The word 'natural' is popular in the equestrian world. Perhaps this is because most of us realize the significance of taking animals from their natural environment and making artificial demands on them. Maybe we understand, subconsciously at least, the importance of anything we can give back to the horse which is in alignment with their true needs. When it comes to training and riding, however, it is unrealistic to pretend it has anything natural about it. The closest it comes to nature for the horse is predation. That does not mean that working with a horse has to be negative however.
In fact, we have the opportunity to create an entirely new being.
The human part of this new being is to be willing to open up to the horse completely - trusting ourselves to develop balance and acquire sophisticated communication. Not hanging on with the reins or dominating with the spurs.
The horse's part is to choose to trust in his mind and share his body, to go beyond the natural scope of his movement, and in doing so discover the freedom of life beyond the herd. Acceptance of a human in this way can release his own power and liberate him temporarily from his hierarchical place in the herd.
Horses who are still stuck in their natural crookedness, which has often been fixed in deeper by incorrect riding, are also stuck in a form of institutionalization. They are moving all the time in the same rut which manifests physically as stiffness, lack of balance and crookedness. Mentally this rut manifests as an obsession with where the other horses are, which when riding, often boils down to where the gate of the arena is.
There is a more serious institutionalization born out of intensive management practices (keeping horses in stables and separated from others etc.). These horses often don't care where the others are - not because they are reaching a higher consciousness - but because they are so miserable they have switched off to life. It is important not to confuse the two!
We can take our horses beyond this narrow mindedness, and inspire their imagination. For a little while in the day, we can literally change their perception of reality. At first there are tough times for you and the horse. Not because you are forcing or fighting, but because you are stretching yourself and your horse by carefully resisting the resistances. There will be moments of magic, and gradually these moments will extend themselves and your horse will start to enjoy what they are doing more and more, and even miss it when they don't come in to work. Some horses may be more straightforward than others, but it is a therapy for all of them.
The language between you and your horse will not change throughout the progress of your training. It is like any language, the words may get more complicated, but the letters stay the same. This means that the success of every part of the process will depend on the success of the previous part. If you can't read a word, you will never read a sentence. Therefore don't ask a horses to do a half-pass when they struggle to bend properly on a circle.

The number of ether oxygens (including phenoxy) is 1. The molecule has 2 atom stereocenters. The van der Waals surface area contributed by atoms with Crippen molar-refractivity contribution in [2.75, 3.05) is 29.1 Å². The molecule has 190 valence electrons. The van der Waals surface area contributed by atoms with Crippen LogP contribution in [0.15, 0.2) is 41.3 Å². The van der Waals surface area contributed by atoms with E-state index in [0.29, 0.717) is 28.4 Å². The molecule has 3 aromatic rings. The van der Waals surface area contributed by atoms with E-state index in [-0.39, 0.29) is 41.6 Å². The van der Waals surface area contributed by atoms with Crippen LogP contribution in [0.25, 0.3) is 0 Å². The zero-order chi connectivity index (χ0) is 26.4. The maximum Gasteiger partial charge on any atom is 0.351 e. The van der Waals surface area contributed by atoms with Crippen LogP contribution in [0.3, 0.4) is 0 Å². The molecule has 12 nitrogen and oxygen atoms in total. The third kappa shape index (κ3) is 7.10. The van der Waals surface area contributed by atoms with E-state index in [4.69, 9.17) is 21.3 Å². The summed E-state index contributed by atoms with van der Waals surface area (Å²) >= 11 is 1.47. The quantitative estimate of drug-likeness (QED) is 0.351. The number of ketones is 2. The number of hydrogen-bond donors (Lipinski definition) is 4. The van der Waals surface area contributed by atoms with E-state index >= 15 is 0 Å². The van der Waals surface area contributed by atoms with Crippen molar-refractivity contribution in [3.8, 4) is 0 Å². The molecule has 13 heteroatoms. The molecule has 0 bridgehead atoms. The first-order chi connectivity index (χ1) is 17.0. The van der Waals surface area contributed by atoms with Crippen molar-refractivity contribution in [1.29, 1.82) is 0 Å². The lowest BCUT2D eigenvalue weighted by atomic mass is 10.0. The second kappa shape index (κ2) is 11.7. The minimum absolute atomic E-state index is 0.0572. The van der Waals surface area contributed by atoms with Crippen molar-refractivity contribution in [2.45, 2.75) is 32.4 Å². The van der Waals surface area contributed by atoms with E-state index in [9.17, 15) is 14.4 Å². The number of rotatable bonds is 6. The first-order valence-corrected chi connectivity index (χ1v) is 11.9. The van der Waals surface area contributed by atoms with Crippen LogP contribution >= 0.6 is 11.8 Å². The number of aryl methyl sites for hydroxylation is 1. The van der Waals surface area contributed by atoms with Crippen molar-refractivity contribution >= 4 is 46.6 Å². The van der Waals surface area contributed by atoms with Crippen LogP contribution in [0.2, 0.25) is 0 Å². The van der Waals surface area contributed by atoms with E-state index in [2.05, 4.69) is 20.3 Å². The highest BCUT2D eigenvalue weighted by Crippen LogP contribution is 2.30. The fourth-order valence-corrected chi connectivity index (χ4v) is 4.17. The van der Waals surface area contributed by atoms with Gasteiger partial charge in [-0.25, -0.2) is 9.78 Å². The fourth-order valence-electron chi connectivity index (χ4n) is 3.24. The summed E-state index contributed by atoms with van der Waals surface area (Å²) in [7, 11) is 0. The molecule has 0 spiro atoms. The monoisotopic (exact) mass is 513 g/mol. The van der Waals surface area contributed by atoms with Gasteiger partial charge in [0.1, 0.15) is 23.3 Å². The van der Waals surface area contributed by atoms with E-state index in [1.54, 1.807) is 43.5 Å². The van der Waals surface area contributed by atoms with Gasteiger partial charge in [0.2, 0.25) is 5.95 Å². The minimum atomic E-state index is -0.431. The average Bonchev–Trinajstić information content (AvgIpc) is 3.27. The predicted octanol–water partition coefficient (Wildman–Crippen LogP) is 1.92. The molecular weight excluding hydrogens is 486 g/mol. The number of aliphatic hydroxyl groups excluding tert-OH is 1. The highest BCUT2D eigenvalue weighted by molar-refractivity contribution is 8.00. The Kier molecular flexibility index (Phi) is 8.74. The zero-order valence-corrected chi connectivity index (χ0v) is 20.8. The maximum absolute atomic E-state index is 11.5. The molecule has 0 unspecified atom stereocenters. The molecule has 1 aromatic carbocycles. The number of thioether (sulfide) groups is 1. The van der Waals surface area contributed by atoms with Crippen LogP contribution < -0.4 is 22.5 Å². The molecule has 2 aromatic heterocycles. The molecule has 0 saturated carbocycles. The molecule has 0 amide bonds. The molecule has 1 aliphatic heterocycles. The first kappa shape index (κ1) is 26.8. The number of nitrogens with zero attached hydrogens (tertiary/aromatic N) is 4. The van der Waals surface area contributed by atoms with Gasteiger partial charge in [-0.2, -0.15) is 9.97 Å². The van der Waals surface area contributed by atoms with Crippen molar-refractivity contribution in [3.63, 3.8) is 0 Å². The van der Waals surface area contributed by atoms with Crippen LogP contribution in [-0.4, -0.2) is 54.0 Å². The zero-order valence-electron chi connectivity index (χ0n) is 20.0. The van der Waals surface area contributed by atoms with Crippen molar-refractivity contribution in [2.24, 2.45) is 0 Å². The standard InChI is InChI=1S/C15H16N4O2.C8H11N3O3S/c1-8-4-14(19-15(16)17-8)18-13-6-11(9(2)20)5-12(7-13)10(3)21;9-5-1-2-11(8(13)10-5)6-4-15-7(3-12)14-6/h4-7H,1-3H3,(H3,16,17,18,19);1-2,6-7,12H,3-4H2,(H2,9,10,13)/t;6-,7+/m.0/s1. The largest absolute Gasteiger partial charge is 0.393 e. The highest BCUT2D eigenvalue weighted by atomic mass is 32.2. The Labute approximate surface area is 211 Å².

Training a horse is not a mysterious process, but it is a developmental progression, which cannot be hurried. There will always be faster ways to teach horses dressage movements than taking the time to allow the right changes to be realized in their bodies and minds. The more talented the horse, the easier it is to cover up the absence of true training. That can never be the same achievement for the rider or for the horse however, because the focus will not be on the reality of the relationship as it presents itself each day, and how to work with that, but rather on fabricating an image which is acceptable to external criteria. This is not a subtle difference in training techniques; it is a fundamentally different philosophy, which applies to health and everyday living as well as dressage training.
Many trainers will describe complicated or just plain crude ways of sensitizing horses to the aids, but if those techniques involve forcing through boundaries, then they will only raise defenses in the horse. Whether those defenses are physical compensations or mental protections, it comes to the same thing, they are pushing the rider further away from that magical connection which is what real dressage is all about.
Recognition is everything. This can also be described as 'being in the present' or 'living in the moment'. When we can develop the concentration and understanding to feel ourselves first and then eventually our horse - closer to how they really are each moment - then we will become aware of their boundaries, and learn how to stay at those boundaries until they are ready to change. This is how we can gradually transform a stuffy or awkward horse into an elegant and forward moving athlete.
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